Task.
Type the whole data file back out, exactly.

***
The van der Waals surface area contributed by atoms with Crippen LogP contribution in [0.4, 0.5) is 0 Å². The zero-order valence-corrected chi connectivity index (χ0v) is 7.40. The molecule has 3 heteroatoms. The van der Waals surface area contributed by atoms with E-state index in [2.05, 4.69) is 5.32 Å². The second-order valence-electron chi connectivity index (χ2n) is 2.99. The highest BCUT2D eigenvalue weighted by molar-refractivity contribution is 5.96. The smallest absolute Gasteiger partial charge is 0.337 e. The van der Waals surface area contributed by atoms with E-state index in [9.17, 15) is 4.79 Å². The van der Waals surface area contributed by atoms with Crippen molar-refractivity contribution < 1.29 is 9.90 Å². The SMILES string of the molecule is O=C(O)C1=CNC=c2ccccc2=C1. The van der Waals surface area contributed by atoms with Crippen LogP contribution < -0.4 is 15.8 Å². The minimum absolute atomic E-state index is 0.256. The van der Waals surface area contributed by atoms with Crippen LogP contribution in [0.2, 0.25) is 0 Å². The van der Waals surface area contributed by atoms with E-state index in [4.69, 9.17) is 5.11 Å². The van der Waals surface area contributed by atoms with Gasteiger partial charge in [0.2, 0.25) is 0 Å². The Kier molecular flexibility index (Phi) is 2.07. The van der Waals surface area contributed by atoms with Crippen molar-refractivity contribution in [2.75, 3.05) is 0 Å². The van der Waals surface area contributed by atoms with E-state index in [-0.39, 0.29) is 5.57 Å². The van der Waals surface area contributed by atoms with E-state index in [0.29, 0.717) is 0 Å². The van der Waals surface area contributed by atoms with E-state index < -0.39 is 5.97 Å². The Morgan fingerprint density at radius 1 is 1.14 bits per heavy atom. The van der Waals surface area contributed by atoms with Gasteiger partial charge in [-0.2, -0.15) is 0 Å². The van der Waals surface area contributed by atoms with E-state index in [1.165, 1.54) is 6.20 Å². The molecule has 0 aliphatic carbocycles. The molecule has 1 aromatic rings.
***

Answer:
The van der Waals surface area contributed by atoms with Crippen LogP contribution in [0.4, 0.5) is 0 Å². The zero-order valence-corrected chi connectivity index (χ0v) is 7.40. The molecule has 3 heteroatoms. The van der Waals surface area contributed by atoms with E-state index in [2.05, 4.69) is 5.32 Å². The second-order valence-electron chi connectivity index (χ2n) is 2.99. The highest BCUT2D eigenvalue weighted by molar-refractivity contribution is 5.96. The smallest absolute Gasteiger partial charge is 0.337 e. The van der Waals surface area contributed by atoms with E-state index in [9.17, 15) is 4.79 Å². The van der Waals surface area contributed by atoms with Crippen molar-refractivity contribution < 1.29 is 9.90 Å². The SMILES string of the molecule is O=C(O)C1=CNC=c2ccccc2=C1. The van der Waals surface area contributed by atoms with Crippen LogP contribution < -0.4 is 15.8 Å². The minimum absolute atomic E-state index is 0.256. The van der Waals surface area contributed by atoms with Crippen LogP contribution in [0.2, 0.25) is 0 Å². The van der Waals surface area contributed by atoms with E-state index in [4.69, 9.17) is 5.11 Å². The van der Waals surface area contributed by atoms with Gasteiger partial charge in [0.2, 0.25) is 0 Å². The Kier molecular flexibility index (Phi) is 2.07. The van der Waals surface area contributed by atoms with Crippen molar-refractivity contribution in [2.75, 3.05) is 0 Å². The van der Waals surface area contributed by atoms with E-state index in [-0.39, 0.29) is 5.57 Å². The van der Waals surface area contributed by atoms with E-state index in [0.29, 0.717) is 0 Å². The van der Waals surface area contributed by atoms with E-state index < -0.39 is 5.97 Å². The Morgan fingerprint density at radius 1 is 1.14 bits per heavy atom. The van der Waals surface area contributed by atoms with Gasteiger partial charge in [-0.2, -0.15) is 0 Å². The van der Waals surface area contributed by atoms with E-state index in [1.165, 1.54) is 6.20 Å². The molecule has 0 aliphatic carbocycles. The molecule has 1 aromatic rings.